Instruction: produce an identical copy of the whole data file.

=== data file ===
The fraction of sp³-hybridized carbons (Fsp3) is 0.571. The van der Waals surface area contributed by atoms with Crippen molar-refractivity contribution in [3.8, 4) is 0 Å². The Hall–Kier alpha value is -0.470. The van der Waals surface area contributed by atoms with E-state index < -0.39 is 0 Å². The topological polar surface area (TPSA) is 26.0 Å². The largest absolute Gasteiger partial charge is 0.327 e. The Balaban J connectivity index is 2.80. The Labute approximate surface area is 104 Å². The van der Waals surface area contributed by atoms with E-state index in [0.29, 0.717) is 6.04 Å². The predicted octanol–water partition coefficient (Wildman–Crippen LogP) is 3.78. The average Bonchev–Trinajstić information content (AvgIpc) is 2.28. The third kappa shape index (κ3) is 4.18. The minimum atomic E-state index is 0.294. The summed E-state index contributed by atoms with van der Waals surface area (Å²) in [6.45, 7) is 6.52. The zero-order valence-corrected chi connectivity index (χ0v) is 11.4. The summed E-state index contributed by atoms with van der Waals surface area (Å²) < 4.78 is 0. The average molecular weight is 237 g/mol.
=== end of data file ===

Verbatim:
The fraction of sp³-hybridized carbons (Fsp3) is 0.571. The van der Waals surface area contributed by atoms with Crippen molar-refractivity contribution in [3.8, 4) is 0 Å². The Hall–Kier alpha value is -0.470. The van der Waals surface area contributed by atoms with E-state index < -0.39 is 0 Å². The topological polar surface area (TPSA) is 26.0 Å². The largest absolute Gasteiger partial charge is 0.327 e. The Balaban J connectivity index is 2.80. The Labute approximate surface area is 104 Å². The van der Waals surface area contributed by atoms with E-state index in [0.29, 0.717) is 6.04 Å². The predicted octanol–water partition coefficient (Wildman–Crippen LogP) is 3.78. The average Bonchev–Trinajstić information content (AvgIpc) is 2.28. The third kappa shape index (κ3) is 4.18. The minimum atomic E-state index is 0.294. The summed E-state index contributed by atoms with van der Waals surface area (Å²) in [6.45, 7) is 6.52. The zero-order valence-corrected chi connectivity index (χ0v) is 11.4. The summed E-state index contributed by atoms with van der Waals surface area (Å²) < 4.78 is 0. The average molecular weight is 237 g/mol.